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Zero sequence braking of induction motor

  1. Mar 7, 2017 #1


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    I recently read about zero sequence braking of induction motor.
    In zero sequence braking of induction motor, the stator phases are connected in series and a single phase ac supply is connected across the series combination. Thus, the currents in all three phases are co-phasal, which are called zero sequence currents. The resultant magnetic flux linking with the rotor creates a braking torque and the motor stops.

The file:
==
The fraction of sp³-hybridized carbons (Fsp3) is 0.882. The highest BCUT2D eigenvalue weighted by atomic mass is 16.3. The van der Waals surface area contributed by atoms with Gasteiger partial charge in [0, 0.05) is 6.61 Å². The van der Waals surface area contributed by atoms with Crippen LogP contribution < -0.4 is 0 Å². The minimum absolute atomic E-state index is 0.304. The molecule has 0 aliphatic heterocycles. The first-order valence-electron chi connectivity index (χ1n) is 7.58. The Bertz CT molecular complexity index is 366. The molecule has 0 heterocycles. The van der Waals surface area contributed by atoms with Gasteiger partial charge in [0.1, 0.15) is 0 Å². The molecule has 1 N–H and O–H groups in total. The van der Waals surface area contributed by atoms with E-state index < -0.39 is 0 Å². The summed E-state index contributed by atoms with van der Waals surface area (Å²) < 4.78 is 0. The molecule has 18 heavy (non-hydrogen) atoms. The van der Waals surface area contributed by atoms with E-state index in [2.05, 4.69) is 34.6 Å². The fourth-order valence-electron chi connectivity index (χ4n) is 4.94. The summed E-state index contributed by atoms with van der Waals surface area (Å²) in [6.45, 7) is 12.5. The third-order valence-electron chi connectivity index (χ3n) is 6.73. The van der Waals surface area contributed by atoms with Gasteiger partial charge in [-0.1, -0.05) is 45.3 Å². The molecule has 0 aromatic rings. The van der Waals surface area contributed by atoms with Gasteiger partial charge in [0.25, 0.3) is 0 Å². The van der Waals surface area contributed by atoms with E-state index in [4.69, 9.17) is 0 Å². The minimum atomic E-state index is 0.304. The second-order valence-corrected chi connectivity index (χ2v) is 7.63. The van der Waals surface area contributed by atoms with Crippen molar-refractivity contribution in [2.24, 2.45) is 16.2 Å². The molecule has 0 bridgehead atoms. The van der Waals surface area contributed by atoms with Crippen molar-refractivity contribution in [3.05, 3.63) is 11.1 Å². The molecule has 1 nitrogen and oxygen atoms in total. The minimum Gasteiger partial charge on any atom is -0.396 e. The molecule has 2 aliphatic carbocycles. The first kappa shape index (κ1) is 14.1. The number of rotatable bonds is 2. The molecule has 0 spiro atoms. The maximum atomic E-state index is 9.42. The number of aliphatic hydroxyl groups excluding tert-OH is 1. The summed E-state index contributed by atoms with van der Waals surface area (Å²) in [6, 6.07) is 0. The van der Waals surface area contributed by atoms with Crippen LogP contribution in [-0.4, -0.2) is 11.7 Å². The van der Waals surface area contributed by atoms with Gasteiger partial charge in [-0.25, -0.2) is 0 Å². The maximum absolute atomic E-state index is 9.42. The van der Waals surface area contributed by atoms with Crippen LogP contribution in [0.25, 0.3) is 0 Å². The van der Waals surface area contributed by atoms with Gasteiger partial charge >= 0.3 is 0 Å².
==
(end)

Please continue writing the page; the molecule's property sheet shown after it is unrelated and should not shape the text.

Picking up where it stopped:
But how can there be a magnetic field in the air gap if all three phase currents are co-phasal? Their intantaneous magnetic fields will be equal and 120 degrees apart in space. So if three equal phasors are 120 degrees apart in space, their resultant comes out to be zero.
    Am I missing something?

    Thanks a lot in advance!
  2. jcsd
  3. Mar 8, 2017 #2


    Staff: Mentor

    Where will the kinetic energy of the rotor go when braking? Only one place I can think of; ##I^2R## losses in the squirrel cage.

    So the individual bars in the squirrel cage at any moment in time will be closer to one winding than the others. So the three windings won't cancel locally. A current will be induced, causing ##I^2R## losses. It matters not if the currents in different places reverse themselves seemingly aimlessly. Any current in any direction for any duration causes ##I^2R##
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